Sunday, July 29, 2012

Ventriloquist Goes Crazy?

It is my belief that most ventriloquists aren't crazy; it is the people around them that assume they are crazy. Case in point:
I am working on a project with my friend Harry. He is in North Carolina and I am here in California. Our collaborations in the past have taken place in a shared office in the same state.  This long distance partnership is more difficult.  It means that we have several conversations on the phone almost daily. Depending on the matter at hand we can talk for an hour. If I don't end up laughing out loud more than twice it was not a very long conversation. 
Harry and Jay. Collaborating? Playing? or just Crazy?
Harry and I have always enjoyed the process of creation, often, more than the actual completion of the job. When we were producing shows for network television we used to say: Creating the show is like meeting a dream girl and taking her back to your house for a fantasy evening. Actually doing the show is like trying to get her out of your house a week later when you have lost total interest in the relationship. 
I like to pace when I think. Since modern phones do not require you to stay in one place anymore, I can pace while I am thinking and talking on the phone.  In conversations with Harry I find myself strolling around my yard conversing.  When I am talking to Harry I am pitching jokes, talking plot twists and character development for our story.  It never occurred to me that the conversation was being "shared" with anyone else.  Evidently I was wrong.
Although in Los Angeles you can go days without seeing your neighbors, when I returned from Wilmington last week I saw my next door neighbor Dale. Dale is retired and spends most of his time puttering around his house. He said, "Well, I guess you are getting ready to do a big show?"
I was taken back thinking that he might be a follower of JJtwoandonly on FaceBook or might even be a  blog reader.  However, I don't see him of an age or generation that would do much more than email on a computer.  I said, "Yes, in Wilmington in a couple of months. How did you know that?"
He said, "I've heard you rehearsing in your yard."
As first that didn't make any sense until I realized that he had been listening to my conversations with Harry over the last few weeks.  If one could not see the phone in my hand one might think that I was conversing with myself. In my profession it would be acceptable and in context... normal.  It might have been easy to say that I was just talking on the phone to a friend, but for some reason I didn't go there.  I just said, "That's the great thing about what I do, I can rehearse anywhere."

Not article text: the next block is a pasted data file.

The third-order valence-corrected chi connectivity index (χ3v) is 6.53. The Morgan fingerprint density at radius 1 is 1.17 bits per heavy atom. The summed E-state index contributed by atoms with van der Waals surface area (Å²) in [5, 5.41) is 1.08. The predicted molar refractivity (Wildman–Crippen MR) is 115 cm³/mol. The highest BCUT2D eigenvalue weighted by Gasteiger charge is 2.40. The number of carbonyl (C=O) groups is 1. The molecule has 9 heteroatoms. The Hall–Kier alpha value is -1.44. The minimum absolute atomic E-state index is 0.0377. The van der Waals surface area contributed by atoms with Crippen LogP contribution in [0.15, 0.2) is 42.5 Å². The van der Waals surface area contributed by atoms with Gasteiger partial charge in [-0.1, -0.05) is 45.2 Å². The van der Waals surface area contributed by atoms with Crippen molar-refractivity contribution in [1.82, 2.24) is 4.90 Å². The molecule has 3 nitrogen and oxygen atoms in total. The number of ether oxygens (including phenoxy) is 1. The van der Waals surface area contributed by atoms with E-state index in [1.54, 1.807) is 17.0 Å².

I guess it is easier to let him think that I am talking to myself than trying to explain a conversation that wouldn't make sense to him any way. Although I didn't correct his misconception of what I am doing in my back yard, I will be aware that when I am pacing the perimeter of the yard I might be monitored by the neighbors.  Although, having your neighbors think that you are crazy is a good way to keep them at a friendly distance. 
All if this is NOT to say that I don't sometimes talk to myself or Bob when I am alone around the house. It is possible that Dale also heard one of those moments in my life. Who knows? 
So here is to being perceived as crazy while not really having to be so.... I love my work.
As you were,


Bob Conrad said...

You don't have to be crazy to be a ventriloquist, but it helps. No offense I'm a member of the same club.

Dave Robison said...

Just watched The 6th Annual Young Comics Show on HBOGO from 1981, with none other than your best friend, Harry Anderson(a young and up and coming stand up magician/comedian) along with other unknowns such as Jerry Seinfeld, Rick Overton, and Richard Lewis with an excitable Howie Mandel. All hosted by the Smothers Brothers. To this day I still want the Folding Wooden Chair prop Harry used.

1981--when Harry could pull a hat and a human's foot out of a rabbit, and get big laughs. I think it could still work in 2012 for your current project.